• Berries
  • Cantaloupe
  • Peaches
  • Citrus

ANTI-INFLAMMATORY VEGETABLES:

  • Kale
  • Spinach
  • Bok choy
  • Arugula
  • Collard greens

Qi Gong – So many forms….where to begin?

When starting out with anything, it is always best to master the very basics before moving on to the more complicated movements.

 

As Bruce Lee famously said —-Image result for bruce lee quote i fear not that man who

 

 

 

So where do we start?  

Qigong styles can be as simple as swaying one’s arms about or counting one’s breaths and as complicated as holding a difficult position (such as sitting with legs crossed in the so called ‘full lotus position’) for hours or imitating the movements of a wild animal. And there are lots of them. According to some statistics there are over 100,000 styles of chi kung (or the ‘ways to practice life energy’) in China today. Sounds like a lot when you hear it, but the truth is, there could be as many as 6 billion of them if everyone on this planet would be committed enough to develop their own unique style.

One of the main reasons why there is such a variety of techniques is undoubtedly due to its very long history. But there are many other reasons too, such as: different styles have been created for different purposes (Qigong can be used in almost every aspect of life, making it lot easier and more enjoyable); many and varied origins of the techniques (eg. styles coming from Buddhism, Taoism, Confucian, Kung Fu, Chinese medicine) and many others.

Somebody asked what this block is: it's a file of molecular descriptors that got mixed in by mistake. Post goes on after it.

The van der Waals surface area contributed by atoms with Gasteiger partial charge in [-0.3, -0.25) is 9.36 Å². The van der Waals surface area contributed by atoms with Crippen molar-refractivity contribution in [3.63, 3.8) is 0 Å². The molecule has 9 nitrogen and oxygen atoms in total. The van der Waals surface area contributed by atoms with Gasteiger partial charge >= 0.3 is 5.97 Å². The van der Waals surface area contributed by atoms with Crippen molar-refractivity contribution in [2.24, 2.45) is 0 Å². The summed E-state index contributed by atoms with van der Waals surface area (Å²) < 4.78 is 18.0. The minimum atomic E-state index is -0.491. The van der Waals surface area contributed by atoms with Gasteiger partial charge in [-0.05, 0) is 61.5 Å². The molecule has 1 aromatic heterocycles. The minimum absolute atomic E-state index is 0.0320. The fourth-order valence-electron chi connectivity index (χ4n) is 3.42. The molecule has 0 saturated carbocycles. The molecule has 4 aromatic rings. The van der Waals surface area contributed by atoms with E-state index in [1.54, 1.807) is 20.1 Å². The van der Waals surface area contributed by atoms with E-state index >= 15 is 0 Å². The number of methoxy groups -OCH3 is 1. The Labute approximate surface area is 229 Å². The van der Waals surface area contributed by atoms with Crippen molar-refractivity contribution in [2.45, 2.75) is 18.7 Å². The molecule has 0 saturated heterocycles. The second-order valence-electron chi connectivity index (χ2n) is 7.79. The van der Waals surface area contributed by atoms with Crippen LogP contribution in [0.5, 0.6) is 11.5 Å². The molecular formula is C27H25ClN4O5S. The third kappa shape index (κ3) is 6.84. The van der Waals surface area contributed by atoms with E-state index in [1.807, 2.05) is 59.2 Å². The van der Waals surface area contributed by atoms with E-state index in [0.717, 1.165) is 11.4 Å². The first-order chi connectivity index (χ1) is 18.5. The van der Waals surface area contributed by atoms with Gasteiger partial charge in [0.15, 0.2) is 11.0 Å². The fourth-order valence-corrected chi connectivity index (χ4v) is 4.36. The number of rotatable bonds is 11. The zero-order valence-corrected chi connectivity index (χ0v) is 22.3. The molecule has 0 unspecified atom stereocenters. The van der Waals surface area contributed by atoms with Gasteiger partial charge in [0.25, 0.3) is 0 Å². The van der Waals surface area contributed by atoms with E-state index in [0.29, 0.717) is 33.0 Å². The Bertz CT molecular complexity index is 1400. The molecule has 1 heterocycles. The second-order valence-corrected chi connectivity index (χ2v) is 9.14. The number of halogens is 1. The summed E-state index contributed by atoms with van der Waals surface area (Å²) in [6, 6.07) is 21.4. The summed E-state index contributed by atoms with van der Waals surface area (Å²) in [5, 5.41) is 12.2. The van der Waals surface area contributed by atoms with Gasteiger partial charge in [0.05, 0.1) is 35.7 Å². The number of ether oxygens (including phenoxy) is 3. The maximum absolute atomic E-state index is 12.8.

The following Qigong styles introduced here are among the most powerful and most widely practiced ones in recent years in China. Many of them were being kept secret for a very long time only to come out publicly available in theMy last couple of decades while the others were created in recent times

So where do we start?

Eight Strands of Brocade Qigong 

Eight Strands of Brocade Qigong (Ba Duan Jin) is one of the oldest Qigong styles, dating back over 3,000 years.  It is a dynamic set of eight special exercises, gentle but firm, done with natural breathing and concentration, that promotes the flow of chi and blood, stretches the muscles, strengthens the joints and bones, improves coordination, flexibility, circulation, and is beneficial to all the systems and organs – central nervous system, digestive system, respiratory system, urinary tract…

To the onlooker it may appear that the practitioner is just stretching his/her limbs, bending and twisting their body but in reality every observed physical action is an attempt to favour the flow of chi in particular meridian(s). Thus the whole set is designed to rebalance all meridians and benefit all organs.  This style is unique due to its stress on simplicity, repetition, relaxation, rhythm and harmony.

My favourite Video – just beautifully simple –

 

Spontaneous Five Animals Play Qigong

Imagine Reiki, Shiatsu, Kahuna, Rolfing, Yoga, Pilates, Tai Chi and Spiritual Healing all rolled into one technique, tailor made to suit your individual needs. That is exactly what Spontaneous Five Animals Play Qigong (Wuqinxi) is. It can treat a wide range of diseases, promote longevity and induce psychic abilities.

All one needs to do is focus their mind on certain acupuncture points on the body for a few minutes and the rest comes without having to consciously remember any steps or movements – making it a pure energy (chi) exercise.